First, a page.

-- ~ Debbie, Canada (https://www.facebook.com/DebbiePribeleENJOConsultant)

View RobH's profile

RobH

465 posts in 2771 days


#8 posted 09-12-2007 10:51 PM

Debbie,

If I am not mistaken, their stuff is also used by doctors during surgery. Try looking at www.microplanesurgery.com. It’ll creep you out that they would use some of this stuff on the body. I think it mostly used for orthopaedic surgery.

Just thought you might like to know.

Rob

-- -- Rob Hix, King George, VA

View Bob Babcock's profile

Bob Babcock

1804 posts in 2808 days


#9 posted 09-12-2007 11:30 PM

If you’ve ever watched them install an artificial knee it looks an awful lot like woodworking….yowch! Hammers, drills,...thankfully no tablesaws.

-- Bob, Carver Massachusetts, Sawdust Maker http://www.capecodbaychallenge.org

View MsDebbieP's profile

MsDebbieP

18615 posts in 2882 days


#10 posted 09-13-2007 01:18 AM

they didn’t mention it, Rob… but I’m sure they will be checking in to read the comments. So we’ll find out!! Now, I do know that Lee Valley tools is involved in the surgical tools.

Bob, when my Mom had her hips replaced it was really cool (and freaky) to hear about what they had to do…. I told her that she should ask for the old bone, to make it into a lamp or something… haha.
we had lots of fun imitating the sounds of the sawing and drilling, in preparing her for the surgeries… (she was a good sport).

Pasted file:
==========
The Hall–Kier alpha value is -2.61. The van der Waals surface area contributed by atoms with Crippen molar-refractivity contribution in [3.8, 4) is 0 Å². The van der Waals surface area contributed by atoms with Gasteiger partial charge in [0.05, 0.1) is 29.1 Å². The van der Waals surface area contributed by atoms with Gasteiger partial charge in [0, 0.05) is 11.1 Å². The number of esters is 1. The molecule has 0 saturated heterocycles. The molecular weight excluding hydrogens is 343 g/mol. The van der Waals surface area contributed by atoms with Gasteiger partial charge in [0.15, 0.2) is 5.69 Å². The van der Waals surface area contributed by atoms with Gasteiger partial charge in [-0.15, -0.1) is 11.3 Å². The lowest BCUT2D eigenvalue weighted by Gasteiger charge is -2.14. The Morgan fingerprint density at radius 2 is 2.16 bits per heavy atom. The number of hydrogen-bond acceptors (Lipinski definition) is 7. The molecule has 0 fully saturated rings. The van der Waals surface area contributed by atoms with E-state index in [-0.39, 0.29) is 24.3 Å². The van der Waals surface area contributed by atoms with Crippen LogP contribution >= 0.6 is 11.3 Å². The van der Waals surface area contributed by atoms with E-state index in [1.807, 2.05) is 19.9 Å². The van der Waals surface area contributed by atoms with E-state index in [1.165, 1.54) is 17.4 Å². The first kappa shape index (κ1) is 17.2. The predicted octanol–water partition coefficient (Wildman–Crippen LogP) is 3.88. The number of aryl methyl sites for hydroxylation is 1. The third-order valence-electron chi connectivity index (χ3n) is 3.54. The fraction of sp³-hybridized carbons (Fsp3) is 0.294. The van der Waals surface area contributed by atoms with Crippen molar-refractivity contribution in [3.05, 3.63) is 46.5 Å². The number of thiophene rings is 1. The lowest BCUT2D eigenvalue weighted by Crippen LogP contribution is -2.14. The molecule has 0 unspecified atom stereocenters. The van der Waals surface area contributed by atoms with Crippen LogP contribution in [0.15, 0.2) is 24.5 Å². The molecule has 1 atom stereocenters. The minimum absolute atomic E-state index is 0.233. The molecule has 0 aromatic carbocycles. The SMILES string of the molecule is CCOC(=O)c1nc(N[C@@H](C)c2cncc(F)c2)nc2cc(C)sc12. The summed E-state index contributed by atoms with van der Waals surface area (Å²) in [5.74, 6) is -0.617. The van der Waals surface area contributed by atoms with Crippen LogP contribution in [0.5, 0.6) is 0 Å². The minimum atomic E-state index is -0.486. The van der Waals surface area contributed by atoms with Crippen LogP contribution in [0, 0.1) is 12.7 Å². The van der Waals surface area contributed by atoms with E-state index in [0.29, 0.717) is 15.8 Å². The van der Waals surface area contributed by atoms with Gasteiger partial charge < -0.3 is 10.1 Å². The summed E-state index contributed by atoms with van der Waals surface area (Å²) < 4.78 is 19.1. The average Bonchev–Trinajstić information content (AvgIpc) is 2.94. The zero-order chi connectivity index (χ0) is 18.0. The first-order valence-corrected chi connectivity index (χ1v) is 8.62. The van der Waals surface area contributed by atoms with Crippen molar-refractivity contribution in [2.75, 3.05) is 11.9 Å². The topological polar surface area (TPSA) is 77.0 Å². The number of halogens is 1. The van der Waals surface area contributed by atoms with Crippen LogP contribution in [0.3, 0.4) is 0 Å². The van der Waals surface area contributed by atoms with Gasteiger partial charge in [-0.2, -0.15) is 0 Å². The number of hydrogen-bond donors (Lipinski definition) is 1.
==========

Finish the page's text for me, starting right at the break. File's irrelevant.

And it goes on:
-- ~ Debbie, Canada (https://www.facebook.com/DebbiePribeleENJOConsultant)

View RobS's profile

RobS

1334 posts in 3028 days


#11 posted 09-13-2007 03:38 AM

Ms Debbie, Great post! Thanks for doing that. They didn’t happen to mention that they would want to buy my idea?

-- Rob (A) Waxahachie,TX

View Lee A. Jesberger's profile

Lee A. Jesberger

6686 posts in 2701 days


#12 posted 09-13-2007 05:56 AM

Great Article Ms. Debbie.

Amazing revival of a company, no?

Lee

-- by Lee A. Jesberger http://www.prowoodworkingtips.com http://www.ezee-feed.com

View MsDebbieP's profile

MsDebbieP

18615 posts in 2882 days


#13 posted 09-13-2007 11:24 AM

Rob, I’m sure they’ll have a look at it :)

Lee—it’s fascinating. Great brainstorming: hey, looks like our company is a thing of the past.. what do we do now?? Ah…well, we’re good at this …. let’s make it do this instead!!

There are some struggling farmers up here that could use a little of that thinking!!

-- ~ Debbie, Canada (https://www.facebook.com/DebbiePribeleENJOConsultant)

View Karson's profile

Karson

34902 posts in 3122 days


#14 posted 10-04-2007 03:32 PM

Great tour Debbie. I missed this one earlier and the LJ magazine brought it to life.

-- I've been blessed with a father who liked to tinker in wood, and a wife who lets me tinker in wood. Southern Delaware karson_morrison@bigfoot.com †

View MsDebbieP's profile

MsDebbieP

18615 posts in 2882 days


#15 posted 10-04-2007 06:08 PM

yes. .. I am intrigued by their products! I haven’t order anything yet but it’s on my list!

-- ~ Debbie, Canada (https://www.facebook.com/DebbiePribeleENJOConsultant)